About this time last year, Bernadette Mayer pointed me in the direction of two provocative catalysts. In her own 1971 text/photo/audio installation, Memory, Mayer catalyzed an aesthetic past, via a mechanism not dissimilar to the one that enables the things I own in the US to conjure ghosts. With Memory, Mayer installed photographs, audio, and text to create a space within which memory would occur. She considers this memory space (rather than the objects she assembled) to be the installation. The objects are catalysts for the participant’s memory. The physical installation catalyzes the aesthetic past she foregrounds as the intended installation. Notably, this installation requires a participant, and because it does, the aesthetic past, as memory in action, becomes simultaneously the aesthetic (and conscious) present. That’s a rather remarkable feat, and it points me toward a mechanism for simultaneously inhabiting the aesthetic present and the aesthetic normal, aka the everyday. This solution involves a notion of curation.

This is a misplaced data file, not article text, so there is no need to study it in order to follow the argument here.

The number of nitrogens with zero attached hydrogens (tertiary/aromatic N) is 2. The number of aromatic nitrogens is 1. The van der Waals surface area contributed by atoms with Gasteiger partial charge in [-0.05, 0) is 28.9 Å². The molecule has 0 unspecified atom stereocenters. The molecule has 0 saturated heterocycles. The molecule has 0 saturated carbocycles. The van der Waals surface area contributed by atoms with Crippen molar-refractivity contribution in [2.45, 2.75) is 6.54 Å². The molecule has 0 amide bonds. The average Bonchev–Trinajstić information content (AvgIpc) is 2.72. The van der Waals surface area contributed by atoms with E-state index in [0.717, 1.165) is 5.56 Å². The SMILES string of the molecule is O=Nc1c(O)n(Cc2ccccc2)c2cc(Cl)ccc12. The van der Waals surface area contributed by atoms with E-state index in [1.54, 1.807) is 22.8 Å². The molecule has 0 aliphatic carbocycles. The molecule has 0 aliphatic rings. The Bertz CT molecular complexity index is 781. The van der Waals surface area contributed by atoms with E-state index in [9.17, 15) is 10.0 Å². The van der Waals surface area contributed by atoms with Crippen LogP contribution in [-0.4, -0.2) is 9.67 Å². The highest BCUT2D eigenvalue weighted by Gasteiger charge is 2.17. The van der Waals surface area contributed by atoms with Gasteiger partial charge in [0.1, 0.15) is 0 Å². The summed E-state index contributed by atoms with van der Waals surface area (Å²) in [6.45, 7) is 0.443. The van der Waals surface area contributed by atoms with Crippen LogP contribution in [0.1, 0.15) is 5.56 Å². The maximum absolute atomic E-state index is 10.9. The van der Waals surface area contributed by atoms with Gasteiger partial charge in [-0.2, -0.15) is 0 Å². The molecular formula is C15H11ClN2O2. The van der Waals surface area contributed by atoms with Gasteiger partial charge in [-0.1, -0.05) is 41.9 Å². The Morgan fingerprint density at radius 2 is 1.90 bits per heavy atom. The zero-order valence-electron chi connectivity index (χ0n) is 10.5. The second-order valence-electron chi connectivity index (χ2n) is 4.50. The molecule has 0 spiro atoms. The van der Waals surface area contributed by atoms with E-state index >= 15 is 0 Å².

Mayer’s other tip was Daniel Spoerri’s An Anecdoted Topography of Chance, created roughly ten year’s prior to Mayer’s Memory. Whereas Mayer curated her space by installing objects intended to catalyze memory, Spoerri attended to an everyday space as if it had been curated. On October 17, 1961, Spoerri mapped and then annotated the everyday objects on his table. With the input of friends, this documentary effort catalyzed associations, memories, and processes of thought and creativity that effectively mapped not only the table and its objects but also Spoerri’s life as an aesthetic present. Travels, friendships and artistic projects across time and space shifted from an aesthetic normal and/or aesthetic past to an aesthetic present via a process of conscious engagement. Mayer installed objects that would resonate, but Spoerri made existing objects resonate.